Clock ticking (3pm now), I high-tailed it over to Garrett’s place while Lesley whipped up the rosemary syrup (we have an enormous bush of it at home) and grenadine.  Garrett approved the list of three drinks, and I told him that if he wanted to go another forty bucks, I could easily work in the martini – he agreed.  So, now we were at four drinks – two sours, a highball, and a martini; two rye drinks, and two white alcohol drinks.  Also, as I mentioned, since neither Lesley nor I were trained bartenders, we needed drinks that we could quickly and easily assemble – but we also wanted to do it right, no corner cutting on ingredients or techniques.  I felt good about the drinks, but it was 3:30 and we still had to do all the shopping, finish the syrups, get the lemons juiced, get ourselves ready, and be back by five.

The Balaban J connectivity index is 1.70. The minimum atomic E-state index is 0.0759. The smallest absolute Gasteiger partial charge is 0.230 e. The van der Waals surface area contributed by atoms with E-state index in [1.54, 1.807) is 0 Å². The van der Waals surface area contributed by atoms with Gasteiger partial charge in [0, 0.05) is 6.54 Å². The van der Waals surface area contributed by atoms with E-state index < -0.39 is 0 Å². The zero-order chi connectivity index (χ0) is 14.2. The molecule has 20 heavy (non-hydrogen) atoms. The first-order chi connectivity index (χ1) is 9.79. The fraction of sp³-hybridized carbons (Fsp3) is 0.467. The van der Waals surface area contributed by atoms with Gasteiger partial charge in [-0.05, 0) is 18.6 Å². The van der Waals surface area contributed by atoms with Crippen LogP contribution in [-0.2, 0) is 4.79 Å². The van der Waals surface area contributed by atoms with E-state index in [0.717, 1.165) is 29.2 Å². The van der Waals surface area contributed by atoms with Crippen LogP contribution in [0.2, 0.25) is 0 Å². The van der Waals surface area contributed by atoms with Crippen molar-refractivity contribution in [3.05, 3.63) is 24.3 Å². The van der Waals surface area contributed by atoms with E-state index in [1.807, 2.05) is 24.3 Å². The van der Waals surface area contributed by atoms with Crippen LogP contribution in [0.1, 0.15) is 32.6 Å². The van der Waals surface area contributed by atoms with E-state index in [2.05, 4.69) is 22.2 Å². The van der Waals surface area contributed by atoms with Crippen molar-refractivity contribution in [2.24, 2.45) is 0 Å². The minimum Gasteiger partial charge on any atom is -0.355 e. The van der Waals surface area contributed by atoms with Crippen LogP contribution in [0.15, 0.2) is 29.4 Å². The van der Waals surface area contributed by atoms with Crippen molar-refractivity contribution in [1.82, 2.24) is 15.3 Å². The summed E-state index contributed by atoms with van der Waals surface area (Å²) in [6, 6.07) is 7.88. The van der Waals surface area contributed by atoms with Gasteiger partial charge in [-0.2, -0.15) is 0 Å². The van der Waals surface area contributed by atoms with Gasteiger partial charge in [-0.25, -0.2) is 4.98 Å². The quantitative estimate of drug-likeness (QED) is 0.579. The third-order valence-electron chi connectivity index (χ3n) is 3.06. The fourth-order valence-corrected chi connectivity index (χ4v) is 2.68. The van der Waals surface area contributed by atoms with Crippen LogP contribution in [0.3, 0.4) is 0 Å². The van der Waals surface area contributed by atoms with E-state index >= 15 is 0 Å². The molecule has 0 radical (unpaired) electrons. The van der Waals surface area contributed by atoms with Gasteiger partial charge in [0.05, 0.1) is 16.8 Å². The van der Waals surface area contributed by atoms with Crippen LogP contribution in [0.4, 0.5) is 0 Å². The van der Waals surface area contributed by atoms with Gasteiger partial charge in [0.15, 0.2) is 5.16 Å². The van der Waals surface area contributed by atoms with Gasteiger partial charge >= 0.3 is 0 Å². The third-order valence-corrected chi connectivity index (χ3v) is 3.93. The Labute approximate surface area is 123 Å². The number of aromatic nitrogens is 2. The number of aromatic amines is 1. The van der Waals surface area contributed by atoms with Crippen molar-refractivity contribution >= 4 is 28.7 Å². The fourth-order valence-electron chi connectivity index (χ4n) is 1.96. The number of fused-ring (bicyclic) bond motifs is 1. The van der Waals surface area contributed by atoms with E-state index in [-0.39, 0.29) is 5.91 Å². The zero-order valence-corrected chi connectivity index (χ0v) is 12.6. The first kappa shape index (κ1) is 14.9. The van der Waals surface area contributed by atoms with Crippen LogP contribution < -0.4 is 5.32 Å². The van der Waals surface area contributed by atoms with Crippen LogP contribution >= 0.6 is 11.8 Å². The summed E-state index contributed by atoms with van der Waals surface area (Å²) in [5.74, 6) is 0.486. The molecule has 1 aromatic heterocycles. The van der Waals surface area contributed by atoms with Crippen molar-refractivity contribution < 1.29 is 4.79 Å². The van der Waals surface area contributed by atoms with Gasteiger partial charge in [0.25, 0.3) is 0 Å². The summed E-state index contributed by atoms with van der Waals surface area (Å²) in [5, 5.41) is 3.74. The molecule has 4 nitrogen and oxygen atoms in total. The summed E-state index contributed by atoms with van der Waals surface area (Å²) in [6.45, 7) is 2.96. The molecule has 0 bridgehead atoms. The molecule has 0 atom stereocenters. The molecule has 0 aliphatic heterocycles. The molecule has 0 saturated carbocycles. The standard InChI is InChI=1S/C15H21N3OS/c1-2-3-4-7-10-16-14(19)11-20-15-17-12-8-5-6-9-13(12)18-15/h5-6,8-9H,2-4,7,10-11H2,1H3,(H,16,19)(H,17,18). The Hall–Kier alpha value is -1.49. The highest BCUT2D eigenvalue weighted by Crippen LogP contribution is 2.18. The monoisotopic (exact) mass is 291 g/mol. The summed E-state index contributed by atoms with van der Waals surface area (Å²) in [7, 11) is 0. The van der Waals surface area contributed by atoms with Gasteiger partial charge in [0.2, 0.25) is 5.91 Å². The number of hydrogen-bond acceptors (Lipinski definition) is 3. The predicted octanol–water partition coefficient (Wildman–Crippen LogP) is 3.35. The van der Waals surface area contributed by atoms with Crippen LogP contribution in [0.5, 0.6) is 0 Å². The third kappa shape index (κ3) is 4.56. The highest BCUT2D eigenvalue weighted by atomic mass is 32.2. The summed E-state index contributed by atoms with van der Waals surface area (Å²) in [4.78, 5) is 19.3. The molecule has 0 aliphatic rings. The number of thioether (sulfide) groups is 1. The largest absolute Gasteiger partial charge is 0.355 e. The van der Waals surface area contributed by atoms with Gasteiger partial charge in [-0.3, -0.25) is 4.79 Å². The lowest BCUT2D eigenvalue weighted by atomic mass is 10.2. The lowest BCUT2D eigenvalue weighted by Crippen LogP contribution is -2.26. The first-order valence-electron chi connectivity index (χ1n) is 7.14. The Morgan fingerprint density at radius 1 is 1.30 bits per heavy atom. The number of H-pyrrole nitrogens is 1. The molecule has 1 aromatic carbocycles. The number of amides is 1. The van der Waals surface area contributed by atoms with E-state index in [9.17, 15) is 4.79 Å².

At 5:20pm, I was at the salon, all set-up and juicing lemons while Lesley made the ice run.  Garrett had originally planned to set us up next door in his shop, but our one insistence was that we be near a sink.  A table, sink, towels, and a trashcan, and we were good to go.  Garrett’s staff, some of the nicest folks we’ve ever met, went out of their way to help us, so there were really no hitches as we got ready for the event.  For better or worse, the crowd was a little smaller than the hundred for which we had anticipated, but the flow was manageable.  To simplify things and eliminate constantly bumping into each other, we agreed that Lesley would handle the two rye drinks on one side while I mixed the dingers and martinis on the other.  Syrups and common ingredients were in the middle, as was a menu.